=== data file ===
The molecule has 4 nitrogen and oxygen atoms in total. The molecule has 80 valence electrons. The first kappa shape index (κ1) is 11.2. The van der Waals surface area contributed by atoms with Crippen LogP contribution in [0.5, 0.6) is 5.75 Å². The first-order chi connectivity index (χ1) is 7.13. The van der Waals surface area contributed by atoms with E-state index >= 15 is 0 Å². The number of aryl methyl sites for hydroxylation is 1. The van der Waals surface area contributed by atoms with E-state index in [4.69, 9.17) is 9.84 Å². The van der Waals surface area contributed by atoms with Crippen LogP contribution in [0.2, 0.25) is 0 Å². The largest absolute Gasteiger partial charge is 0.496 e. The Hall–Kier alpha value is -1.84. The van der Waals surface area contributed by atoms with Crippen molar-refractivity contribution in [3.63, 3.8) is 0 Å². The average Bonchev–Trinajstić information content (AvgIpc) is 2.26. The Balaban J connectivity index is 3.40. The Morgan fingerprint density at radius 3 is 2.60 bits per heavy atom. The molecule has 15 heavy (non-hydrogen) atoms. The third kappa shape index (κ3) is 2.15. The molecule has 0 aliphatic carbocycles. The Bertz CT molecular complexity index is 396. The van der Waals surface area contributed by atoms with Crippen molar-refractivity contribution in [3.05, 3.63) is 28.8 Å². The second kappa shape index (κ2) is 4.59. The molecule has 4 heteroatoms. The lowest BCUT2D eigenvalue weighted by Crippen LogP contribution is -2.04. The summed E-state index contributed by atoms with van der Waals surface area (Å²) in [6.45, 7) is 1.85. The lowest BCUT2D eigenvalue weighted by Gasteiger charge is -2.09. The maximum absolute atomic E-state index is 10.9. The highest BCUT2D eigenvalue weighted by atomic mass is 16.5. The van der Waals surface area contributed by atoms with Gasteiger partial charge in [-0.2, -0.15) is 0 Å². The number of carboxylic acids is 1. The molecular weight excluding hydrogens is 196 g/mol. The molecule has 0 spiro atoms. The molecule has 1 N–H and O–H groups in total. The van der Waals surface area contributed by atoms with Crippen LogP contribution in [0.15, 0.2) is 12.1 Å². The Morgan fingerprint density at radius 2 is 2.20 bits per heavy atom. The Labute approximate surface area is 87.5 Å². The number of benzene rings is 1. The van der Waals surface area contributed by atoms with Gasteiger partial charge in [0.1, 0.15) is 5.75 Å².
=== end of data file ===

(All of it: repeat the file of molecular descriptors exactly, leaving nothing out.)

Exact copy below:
The molecule has 4 nitrogen and oxygen atoms in total. The molecule has 80 valence electrons. The first kappa shape index (κ1) is 11.2. The van der Waals surface area contributed by atoms with Crippen LogP contribution in [0.5, 0.6) is 5.75 Å². The first-order chi connectivity index (χ1) is 7.13. The van der Waals surface area contributed by atoms with E-state index >= 15 is 0 Å². The number of aryl methyl sites for hydroxylation is 1. The van der Waals surface area contributed by atoms with E-state index in [4.69, 9.17) is 9.84 Å². The van der Waals surface area contributed by atoms with Crippen LogP contribution in [0.2, 0.25) is 0 Å². The largest absolute Gasteiger partial charge is 0.496 e. The Hall–Kier alpha value is -1.84. The van der Waals surface area contributed by atoms with Crippen molar-refractivity contribution in [3.63, 3.8) is 0 Å². The average Bonchev–Trinajstić information content (AvgIpc) is 2.26. The Balaban J connectivity index is 3.40. The Morgan fingerprint density at radius 3 is 2.60 bits per heavy atom. The molecule has 15 heavy (non-hydrogen) atoms. The third kappa shape index (κ3) is 2.15. The molecule has 0 aliphatic carbocycles. The Bertz CT molecular complexity index is 396. The van der Waals surface area contributed by atoms with Crippen molar-refractivity contribution in [3.05, 3.63) is 28.8 Å². The second kappa shape index (κ2) is 4.59. The molecule has 4 heteroatoms. The lowest BCUT2D eigenvalue weighted by Crippen LogP contribution is -2.04. The summed E-state index contributed by atoms with van der Waals surface area (Å²) in [6.45, 7) is 1.85. The lowest BCUT2D eigenvalue weighted by Gasteiger charge is -2.09. The maximum absolute atomic E-state index is 10.9. The highest BCUT2D eigenvalue weighted by atomic mass is 16.5. The van der Waals surface area contributed by atoms with Gasteiger partial charge in [-0.2, -0.15) is 0 Å². The number of carboxylic acids is 1. The molecular weight excluding hydrogens is 196 g/mol. The molecule has 0 spiro atoms. The molecule has 1 N–H and O–H groups in total. The van der Waals surface area contributed by atoms with Crippen LogP contribution in [0.15, 0.2) is 12.1 Å². The Morgan fingerprint density at radius 2 is 2.20 bits per heavy atom. The Labute approximate surface area is 87.5 Å². The number of benzene rings is 1. The van der Waals surface area contributed by atoms with Gasteiger partial charge in [0.1, 0.15) is 5.75 Å².